Australia setting standard for clean air globally

AFP

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Remote Cape with 'world's cleanest air' offers smog respite.

The levels of carbon dioxide found at Cape Grim now are akin to those found in some towns at the start of the industrial revolution. (Photo: AFP)

Australia: As much of Asia wheezes, coughs and sniffles its way through another smog season, one isolated and windswept corner of Australia is serving as the global standard for clean air.

With panoramic views of swaying tussock grass and the vast crystalline expanse of the Southern Ocean, Tasmania's beautiful Cape Grim peninsula is an unlikely reference point for the scientific world.

But since 1976, this wild and blustery spot has been home to the Cape Grim Baseline Air Pollution Station is a small Australian government facility with the seemingly eccentric task of bottling air.

"Our job is essentially to find air as clean as you're likely to find anywhere in the world and measure just how polluted it is," Sam Cleland, the officer in charge of the station, told AFP.

Looking out from his office atop the high sea cliffs, the nearest landmass to the west is Argentina, and there is nothing to the south except Antarctica. The facility's isolated location makes it perfect for collecting what many have dubbed the cleanest air in the world, what air would be like without choking exhaust fumes or industrial smoke.

When the wind blows from the southwest, Cleland and his team capture a sample using finely tuned instruments. Their kit is so sensitive that delivery trucks chugging down the dirt track from the nearest town, an hour away are all logged, in case they potentially skew the readings.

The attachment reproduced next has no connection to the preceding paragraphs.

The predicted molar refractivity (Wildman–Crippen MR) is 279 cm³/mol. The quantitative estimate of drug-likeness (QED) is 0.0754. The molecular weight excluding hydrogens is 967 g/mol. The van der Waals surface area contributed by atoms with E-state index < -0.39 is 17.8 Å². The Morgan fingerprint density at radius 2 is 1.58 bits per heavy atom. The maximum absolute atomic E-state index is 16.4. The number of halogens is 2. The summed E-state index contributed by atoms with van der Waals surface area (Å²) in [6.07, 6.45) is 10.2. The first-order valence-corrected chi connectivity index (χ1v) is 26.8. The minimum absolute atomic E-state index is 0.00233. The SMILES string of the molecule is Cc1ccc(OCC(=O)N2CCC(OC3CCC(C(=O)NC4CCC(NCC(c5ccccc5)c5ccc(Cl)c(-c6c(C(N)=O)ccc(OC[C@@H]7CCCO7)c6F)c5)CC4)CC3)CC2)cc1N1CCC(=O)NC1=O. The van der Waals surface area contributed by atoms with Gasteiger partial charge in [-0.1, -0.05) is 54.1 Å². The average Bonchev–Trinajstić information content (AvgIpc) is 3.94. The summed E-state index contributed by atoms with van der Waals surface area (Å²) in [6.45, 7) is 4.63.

While the world's most polluted cities struggle to attract talent or manage chronic illnesses, residents around Cape Grim have made a virtue of their relatively pristine environment. Local beef is marketed with links to scientific papers on air quality, the number of wind farms has increased, and tourism is a growing sector.

Mike Buckby, a "rain farmer" from the Cape Grim Water Company, has taken things to another level, harvesting water falling "from Earth's purest skies. Most waters of the world are spring waters," he explains as he looks out over a system of tarps, sluices and reservoirs set back from the coast.

"The rain that comes off the Great Southern Ocean, that's what we depend on," Buckby said, adding that his remarkably sweet-tasting water is little more than H2O and trace amounts of sodium picked up from the sea.

"It will have a little bit of sodium but it's very neutral and it's very soft," he said. "In normal spring water, you'll have high magnesium; you'll have some naturally occurring nitrates, phosphorus, and potassium."

Buckby says the monitoring station and the clean air it measures have helped local produce stand out in a competitive market. "This probably wouldn't work without the monitoring station at Cape Grim," he admitted. "Yes, we sell the romance," he said, adding: "But look, there's 43 years of data that says this is the cleanest mix of air in the world."

But even Cape Grim is not immune to rising levels of pollution. When the wind blows from the north, coming from Melbourne or Sydney, it is possible to pick up the chemical signature of individual factories in operation that day.

The facility has detected a rise in ozone depleting gases originating from as far away as China, Cleland explained. Even the cleanest air from the southwest is changing rapidly.

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